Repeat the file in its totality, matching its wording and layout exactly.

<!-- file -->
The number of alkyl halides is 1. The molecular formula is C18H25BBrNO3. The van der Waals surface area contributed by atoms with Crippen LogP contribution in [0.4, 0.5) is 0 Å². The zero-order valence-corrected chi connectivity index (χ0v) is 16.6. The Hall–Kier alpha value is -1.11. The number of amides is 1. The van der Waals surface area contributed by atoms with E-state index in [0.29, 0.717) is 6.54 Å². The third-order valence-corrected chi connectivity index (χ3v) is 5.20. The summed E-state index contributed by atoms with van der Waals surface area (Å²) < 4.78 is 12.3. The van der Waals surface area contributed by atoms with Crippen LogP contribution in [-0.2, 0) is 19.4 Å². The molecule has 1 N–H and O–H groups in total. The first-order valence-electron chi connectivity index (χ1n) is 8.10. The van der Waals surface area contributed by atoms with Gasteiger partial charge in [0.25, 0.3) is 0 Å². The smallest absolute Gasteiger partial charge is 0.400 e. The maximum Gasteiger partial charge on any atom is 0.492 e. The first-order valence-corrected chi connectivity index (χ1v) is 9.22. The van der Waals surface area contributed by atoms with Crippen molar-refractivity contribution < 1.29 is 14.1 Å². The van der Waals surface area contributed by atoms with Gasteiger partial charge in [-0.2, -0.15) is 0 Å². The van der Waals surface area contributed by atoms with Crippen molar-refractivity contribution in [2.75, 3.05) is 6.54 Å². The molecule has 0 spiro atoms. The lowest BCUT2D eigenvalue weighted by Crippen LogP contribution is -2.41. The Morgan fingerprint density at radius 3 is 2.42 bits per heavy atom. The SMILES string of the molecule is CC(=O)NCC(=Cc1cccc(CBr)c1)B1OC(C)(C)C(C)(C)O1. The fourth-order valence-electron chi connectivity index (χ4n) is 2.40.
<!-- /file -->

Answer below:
The number of alkyl halides is 1. The molecular formula is C18H25BBrNO3. The van der Waals surface area contributed by atoms with Crippen LogP contribution in [0.4, 0.5) is 0 Å². The zero-order valence-corrected chi connectivity index (χ0v) is 16.6. The Hall–Kier alpha value is -1.11. The number of amides is 1. The van der Waals surface area contributed by atoms with E-state index in [0.29, 0.717) is 6.54 Å². The third-order valence-corrected chi connectivity index (χ3v) is 5.20. The summed E-state index contributed by atoms with van der Waals surface area (Å²) < 4.78 is 12.3. The van der Waals surface area contributed by atoms with Crippen LogP contribution in [-0.2, 0) is 19.4 Å². The molecule has 1 N–H and O–H groups in total. The first-order valence-electron chi connectivity index (χ1n) is 8.10. The van der Waals surface area contributed by atoms with Gasteiger partial charge in [0.25, 0.3) is 0 Å². The smallest absolute Gasteiger partial charge is 0.400 e. The maximum Gasteiger partial charge on any atom is 0.492 e. The first-order valence-corrected chi connectivity index (χ1v) is 9.22. The van der Waals surface area contributed by atoms with Crippen molar-refractivity contribution < 1.29 is 14.1 Å². The van der Waals surface area contributed by atoms with Gasteiger partial charge in [-0.2, -0.15) is 0 Å². The van der Waals surface area contributed by atoms with Crippen molar-refractivity contribution in [2.75, 3.05) is 6.54 Å². The molecule has 0 spiro atoms. The lowest BCUT2D eigenvalue weighted by Crippen LogP contribution is -2.41. The Morgan fingerprint density at radius 3 is 2.42 bits per heavy atom. The SMILES string of the molecule is CC(=O)NCC(=Cc1cccc(CBr)c1)B1OC(C)(C)C(C)(C)O1. The fourth-order valence-electron chi connectivity index (χ4n) is 2.40.